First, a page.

The forecast was for less wind today, but it still seemed pretty breezy when we woke up. The plan was to dash back South and into the Crouch, so we can recover Aurora tomorrow. The sea had been quite rough yesterday, so I I was planning (reluctantly) to motor the whole way. My plan was to leave Brightlingsea on the last of the ebb, so we would not have rough wind-over-tide water at the mouth of the Colne and I had calculated that this would put us at the Ray Sand (Rays’n) bar an hour or so before high water, so we would have some flood to help us up the widest part of the Crouch as well as plenty of water for crossing the shallow part.
We took the water taxi ashore for the last time and had a walk in town, had an ice cream and went to the play park for Alice’s benefit. After a quick lunch, it was time to leave. The first part of the journey was easy enough, but as we got into the mouth of the Blackwater, it got more and more rough. The girls stayed below and I put the washboards in; I also clipped on my safety line.
I have been out when there is a big swell, and Aurora copes pretty well with that. However, we were ploughing through a steep chop, which would sometimes nearly stop the boat and at other times make her roll crazily. Occasionally a big brown wave would wash right over the bow. Navigation with the iPad was very difficult, as the screen kept getting wet, but I had put a waypoint into the GPS (as always on trips such as this, so I was able to navigate to that.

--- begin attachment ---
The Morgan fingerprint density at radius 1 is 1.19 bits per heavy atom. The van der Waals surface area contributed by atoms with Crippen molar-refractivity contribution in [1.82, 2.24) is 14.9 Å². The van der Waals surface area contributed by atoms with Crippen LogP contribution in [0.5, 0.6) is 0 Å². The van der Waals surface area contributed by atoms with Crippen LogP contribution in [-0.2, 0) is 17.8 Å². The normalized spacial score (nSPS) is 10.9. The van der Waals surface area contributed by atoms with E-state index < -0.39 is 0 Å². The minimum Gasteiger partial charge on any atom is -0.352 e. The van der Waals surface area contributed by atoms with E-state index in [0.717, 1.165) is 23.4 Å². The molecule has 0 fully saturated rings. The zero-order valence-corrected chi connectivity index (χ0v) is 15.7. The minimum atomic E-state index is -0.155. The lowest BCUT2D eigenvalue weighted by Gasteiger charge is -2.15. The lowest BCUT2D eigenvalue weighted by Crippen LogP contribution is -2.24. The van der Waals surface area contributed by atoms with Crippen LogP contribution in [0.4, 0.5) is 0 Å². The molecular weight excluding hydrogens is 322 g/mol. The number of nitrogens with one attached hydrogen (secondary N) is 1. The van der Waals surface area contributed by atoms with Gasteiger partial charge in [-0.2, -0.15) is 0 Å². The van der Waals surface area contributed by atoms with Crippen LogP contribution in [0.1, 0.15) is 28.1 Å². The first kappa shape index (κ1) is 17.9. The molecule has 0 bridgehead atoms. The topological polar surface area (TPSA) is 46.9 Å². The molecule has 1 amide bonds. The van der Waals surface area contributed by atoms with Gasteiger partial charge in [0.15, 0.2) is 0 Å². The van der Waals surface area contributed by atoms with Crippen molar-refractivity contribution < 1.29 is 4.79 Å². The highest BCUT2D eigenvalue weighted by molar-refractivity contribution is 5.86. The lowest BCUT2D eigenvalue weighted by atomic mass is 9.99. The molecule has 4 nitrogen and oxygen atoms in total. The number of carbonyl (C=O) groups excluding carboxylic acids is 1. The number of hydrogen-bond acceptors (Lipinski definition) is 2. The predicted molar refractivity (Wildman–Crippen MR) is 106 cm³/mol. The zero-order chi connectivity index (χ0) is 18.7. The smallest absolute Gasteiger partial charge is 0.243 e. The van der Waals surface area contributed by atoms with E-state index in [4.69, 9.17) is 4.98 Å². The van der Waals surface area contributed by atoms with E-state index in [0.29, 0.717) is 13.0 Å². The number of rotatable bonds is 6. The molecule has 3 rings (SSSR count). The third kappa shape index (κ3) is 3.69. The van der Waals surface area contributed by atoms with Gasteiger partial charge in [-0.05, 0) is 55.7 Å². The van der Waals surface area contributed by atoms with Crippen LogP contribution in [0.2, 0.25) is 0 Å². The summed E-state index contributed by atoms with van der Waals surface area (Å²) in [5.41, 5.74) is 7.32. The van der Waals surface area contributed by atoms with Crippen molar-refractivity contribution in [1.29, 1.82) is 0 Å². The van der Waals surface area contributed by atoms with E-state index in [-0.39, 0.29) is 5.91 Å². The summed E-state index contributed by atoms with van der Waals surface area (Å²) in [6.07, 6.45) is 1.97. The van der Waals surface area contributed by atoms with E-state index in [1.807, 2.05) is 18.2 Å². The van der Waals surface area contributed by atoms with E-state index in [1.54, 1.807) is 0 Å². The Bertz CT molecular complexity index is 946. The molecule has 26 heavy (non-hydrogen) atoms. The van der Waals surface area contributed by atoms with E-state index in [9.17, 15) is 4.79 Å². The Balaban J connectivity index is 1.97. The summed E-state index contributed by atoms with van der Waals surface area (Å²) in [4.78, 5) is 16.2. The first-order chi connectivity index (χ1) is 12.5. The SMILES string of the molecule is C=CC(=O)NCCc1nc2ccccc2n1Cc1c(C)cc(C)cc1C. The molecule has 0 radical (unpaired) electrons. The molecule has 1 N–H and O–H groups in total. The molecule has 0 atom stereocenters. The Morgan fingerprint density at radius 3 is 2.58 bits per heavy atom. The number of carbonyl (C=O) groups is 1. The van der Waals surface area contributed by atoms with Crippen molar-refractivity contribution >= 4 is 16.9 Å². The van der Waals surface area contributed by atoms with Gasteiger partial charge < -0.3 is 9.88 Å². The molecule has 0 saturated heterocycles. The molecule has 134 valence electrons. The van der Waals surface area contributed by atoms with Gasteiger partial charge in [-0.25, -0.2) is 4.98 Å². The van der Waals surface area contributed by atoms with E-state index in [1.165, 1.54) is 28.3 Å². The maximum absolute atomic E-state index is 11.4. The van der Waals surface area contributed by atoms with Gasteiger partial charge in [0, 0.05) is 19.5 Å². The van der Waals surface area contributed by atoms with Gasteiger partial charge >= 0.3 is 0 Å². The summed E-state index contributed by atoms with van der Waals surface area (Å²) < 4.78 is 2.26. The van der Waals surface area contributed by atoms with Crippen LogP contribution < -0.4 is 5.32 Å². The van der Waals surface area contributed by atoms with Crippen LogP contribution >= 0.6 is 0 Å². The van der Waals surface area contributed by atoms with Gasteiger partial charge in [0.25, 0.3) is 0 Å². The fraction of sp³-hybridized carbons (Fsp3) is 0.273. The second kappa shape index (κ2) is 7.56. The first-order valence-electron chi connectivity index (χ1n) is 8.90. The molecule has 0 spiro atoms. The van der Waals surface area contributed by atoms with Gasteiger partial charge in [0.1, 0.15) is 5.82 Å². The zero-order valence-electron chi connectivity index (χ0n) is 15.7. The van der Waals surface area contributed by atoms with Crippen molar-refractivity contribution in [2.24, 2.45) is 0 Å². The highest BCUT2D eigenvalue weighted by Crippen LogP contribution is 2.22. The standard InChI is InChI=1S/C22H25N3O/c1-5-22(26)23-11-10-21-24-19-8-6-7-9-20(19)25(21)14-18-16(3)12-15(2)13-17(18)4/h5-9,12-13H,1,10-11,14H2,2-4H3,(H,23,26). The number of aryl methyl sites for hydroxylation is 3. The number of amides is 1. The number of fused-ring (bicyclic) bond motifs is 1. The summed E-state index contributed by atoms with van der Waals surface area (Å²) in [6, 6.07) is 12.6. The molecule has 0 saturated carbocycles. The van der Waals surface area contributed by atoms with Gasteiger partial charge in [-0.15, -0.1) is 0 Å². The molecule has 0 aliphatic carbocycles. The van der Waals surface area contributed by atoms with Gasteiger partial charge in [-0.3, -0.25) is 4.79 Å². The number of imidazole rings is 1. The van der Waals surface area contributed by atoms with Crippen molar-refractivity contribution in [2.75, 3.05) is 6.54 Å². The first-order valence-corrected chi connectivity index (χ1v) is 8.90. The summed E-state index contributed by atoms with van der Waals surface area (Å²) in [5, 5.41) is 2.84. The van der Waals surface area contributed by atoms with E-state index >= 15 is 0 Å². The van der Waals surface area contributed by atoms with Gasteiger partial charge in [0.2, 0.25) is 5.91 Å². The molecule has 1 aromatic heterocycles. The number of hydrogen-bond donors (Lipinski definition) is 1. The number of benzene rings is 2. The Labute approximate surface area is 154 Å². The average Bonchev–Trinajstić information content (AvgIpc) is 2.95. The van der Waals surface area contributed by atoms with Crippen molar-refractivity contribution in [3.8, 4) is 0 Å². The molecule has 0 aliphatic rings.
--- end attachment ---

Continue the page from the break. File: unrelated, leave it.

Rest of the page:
Henry Honda did not miss a beat and pushed us on, averaging about 3.5kt; not bad, given the conditions, I think. As we neared the Rays’n bar, a large motor cruiser came abeam, gave us a wave and then moved ahead. Crossing the bar with a swell of more than a metre made me a bit nervous, but I kept telling myself that this was the top of a spring tide and there was at least 5m of tide, so there was definitely going to be enough water. Still, the thought of bottoming out in those conditions was not a nice one.
The worst sea was actually just after we had crossed the bar and made it into the deeper water in the mouth of the Crouch- the tide was beginning to ebb by this point – but, little by little, we crawled (so it felt) into more sheltered, calmer water. Once into the river proper, we made better progress and soon turned into the River Roach. From there we made good time to the anchorage at Potton Island which we visited last week.
It was with some relief that I finally dropped anchor and stopped the engine. I’m glad to say that the girls had not found that crossing a problem and were un-bothered by either the duration or the motion of the boat. A fair bit of water had come into the boat- when the waves swept across the companionway hatch, a dribble of water came in and dropped to the floor, so anything on the floor was a bit damp. The anchor well drains were also blocked again, and water was dripping in here too. Just as well this was our last night. After a quick meal, we all had an early night.
Distance travelled 17nm; avg speed 3.5kt.